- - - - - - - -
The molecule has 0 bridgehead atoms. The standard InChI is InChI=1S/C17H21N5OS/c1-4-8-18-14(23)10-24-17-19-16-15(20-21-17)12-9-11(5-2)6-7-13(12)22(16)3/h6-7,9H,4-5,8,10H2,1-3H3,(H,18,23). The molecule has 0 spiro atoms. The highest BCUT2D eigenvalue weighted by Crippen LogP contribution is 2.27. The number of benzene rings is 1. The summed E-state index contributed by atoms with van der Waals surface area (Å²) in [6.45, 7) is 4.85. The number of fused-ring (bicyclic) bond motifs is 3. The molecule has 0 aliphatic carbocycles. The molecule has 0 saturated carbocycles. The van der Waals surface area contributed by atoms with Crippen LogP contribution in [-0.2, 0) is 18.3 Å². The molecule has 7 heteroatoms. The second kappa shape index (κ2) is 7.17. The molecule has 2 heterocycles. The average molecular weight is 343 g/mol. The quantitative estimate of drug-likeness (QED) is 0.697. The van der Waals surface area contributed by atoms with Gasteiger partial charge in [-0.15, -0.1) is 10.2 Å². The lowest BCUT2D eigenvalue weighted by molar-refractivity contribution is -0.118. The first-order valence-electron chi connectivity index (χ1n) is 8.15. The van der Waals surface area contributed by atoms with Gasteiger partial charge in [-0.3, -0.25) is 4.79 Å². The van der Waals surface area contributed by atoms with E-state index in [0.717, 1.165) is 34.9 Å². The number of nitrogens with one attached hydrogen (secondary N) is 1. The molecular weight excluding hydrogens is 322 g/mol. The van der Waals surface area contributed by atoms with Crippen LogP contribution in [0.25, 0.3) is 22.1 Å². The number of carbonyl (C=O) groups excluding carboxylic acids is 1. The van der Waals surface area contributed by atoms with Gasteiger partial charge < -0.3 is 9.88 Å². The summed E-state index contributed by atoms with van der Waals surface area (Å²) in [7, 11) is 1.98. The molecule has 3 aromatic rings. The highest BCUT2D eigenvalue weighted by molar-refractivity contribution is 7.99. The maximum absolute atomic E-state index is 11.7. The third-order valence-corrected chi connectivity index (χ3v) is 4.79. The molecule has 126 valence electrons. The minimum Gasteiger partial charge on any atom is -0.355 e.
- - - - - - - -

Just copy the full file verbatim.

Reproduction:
The molecule has 0 bridgehead atoms. The standard InChI is InChI=1S/C17H21N5OS/c1-4-8-18-14(23)10-24-17-19-16-15(20-21-17)12-9-11(5-2)6-7-13(12)22(16)3/h6-7,9H,4-5,8,10H2,1-3H3,(H,18,23). The molecule has 0 spiro atoms. The highest BCUT2D eigenvalue weighted by Crippen LogP contribution is 2.27. The number of benzene rings is 1. The summed E-state index contributed by atoms with van der Waals surface area (Å²) in [6.45, 7) is 4.85. The number of fused-ring (bicyclic) bond motifs is 3. The molecule has 0 aliphatic carbocycles. The molecule has 0 saturated carbocycles. The van der Waals surface area contributed by atoms with Crippen LogP contribution in [-0.2, 0) is 18.3 Å². The molecule has 7 heteroatoms. The second kappa shape index (κ2) is 7.17. The molecule has 2 heterocycles. The average molecular weight is 343 g/mol. The quantitative estimate of drug-likeness (QED) is 0.697. The van der Waals surface area contributed by atoms with Gasteiger partial charge in [-0.15, -0.1) is 10.2 Å². The lowest BCUT2D eigenvalue weighted by molar-refractivity contribution is -0.118. The first-order valence-electron chi connectivity index (χ1n) is 8.15. The van der Waals surface area contributed by atoms with Gasteiger partial charge in [-0.3, -0.25) is 4.79 Å². The van der Waals surface area contributed by atoms with E-state index in [0.717, 1.165) is 34.9 Å². The number of nitrogens with one attached hydrogen (secondary N) is 1. The molecular weight excluding hydrogens is 322 g/mol. The van der Waals surface area contributed by atoms with Crippen LogP contribution in [0.25, 0.3) is 22.1 Å². The number of carbonyl (C=O) groups excluding carboxylic acids is 1. The van der Waals surface area contributed by atoms with Gasteiger partial charge < -0.3 is 9.88 Å². The summed E-state index contributed by atoms with van der Waals surface area (Å²) in [7, 11) is 1.98. The molecule has 3 aromatic rings. The highest BCUT2D eigenvalue weighted by molar-refractivity contribution is 7.99. The maximum absolute atomic E-state index is 11.7. The third-order valence-corrected chi connectivity index (χ3v) is 4.79. The molecule has 126 valence electrons. The minimum Gasteiger partial charge on any atom is -0.355 e.